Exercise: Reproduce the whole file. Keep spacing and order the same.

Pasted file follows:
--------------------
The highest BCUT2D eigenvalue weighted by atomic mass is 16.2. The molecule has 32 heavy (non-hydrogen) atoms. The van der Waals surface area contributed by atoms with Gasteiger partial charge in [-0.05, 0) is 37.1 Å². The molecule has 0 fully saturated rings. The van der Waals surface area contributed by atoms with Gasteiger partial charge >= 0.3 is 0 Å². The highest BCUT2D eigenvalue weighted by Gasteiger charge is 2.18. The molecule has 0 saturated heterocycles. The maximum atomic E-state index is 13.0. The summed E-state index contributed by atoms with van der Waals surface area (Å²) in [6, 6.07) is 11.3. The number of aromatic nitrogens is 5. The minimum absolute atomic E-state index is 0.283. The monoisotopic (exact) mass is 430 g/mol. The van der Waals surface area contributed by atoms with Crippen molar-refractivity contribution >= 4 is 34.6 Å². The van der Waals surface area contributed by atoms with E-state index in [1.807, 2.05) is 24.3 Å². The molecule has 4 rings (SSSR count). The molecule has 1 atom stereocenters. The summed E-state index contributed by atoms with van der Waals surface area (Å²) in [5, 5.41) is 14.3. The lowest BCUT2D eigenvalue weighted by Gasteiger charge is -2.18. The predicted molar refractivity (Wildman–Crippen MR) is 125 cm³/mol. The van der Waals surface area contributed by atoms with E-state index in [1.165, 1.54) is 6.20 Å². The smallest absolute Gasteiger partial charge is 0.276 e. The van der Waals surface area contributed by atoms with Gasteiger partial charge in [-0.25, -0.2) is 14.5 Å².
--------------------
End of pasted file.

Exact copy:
The highest BCUT2D eigenvalue weighted by atomic mass is 16.2. The molecule has 32 heavy (non-hydrogen) atoms. The van der Waals surface area contributed by atoms with Gasteiger partial charge in [-0.05, 0) is 37.1 Å². The molecule has 0 fully saturated rings. The van der Waals surface area contributed by atoms with Gasteiger partial charge >= 0.3 is 0 Å². The highest BCUT2D eigenvalue weighted by Gasteiger charge is 2.18. The molecule has 0 saturated heterocycles. The maximum atomic E-state index is 13.0. The summed E-state index contributed by atoms with van der Waals surface area (Å²) in [6, 6.07) is 11.3. The number of aromatic nitrogens is 5. The minimum absolute atomic E-state index is 0.283. The monoisotopic (exact) mass is 430 g/mol. The van der Waals surface area contributed by atoms with Crippen molar-refractivity contribution >= 4 is 34.6 Å². The van der Waals surface area contributed by atoms with E-state index in [1.807, 2.05) is 24.3 Å². The molecule has 4 rings (SSSR count). The molecule has 1 atom stereocenters. The summed E-state index contributed by atoms with van der Waals surface area (Å²) in [5, 5.41) is 14.3. The lowest BCUT2D eigenvalue weighted by Gasteiger charge is -2.18. The predicted molar refractivity (Wildman–Crippen MR) is 125 cm³/mol. The van der Waals surface area contributed by atoms with E-state index in [1.165, 1.54) is 6.20 Å². The smallest absolute Gasteiger partial charge is 0.276 e. The van der Waals surface area contributed by atoms with Gasteiger partial charge in [-0.25, -0.2) is 14.5 Å².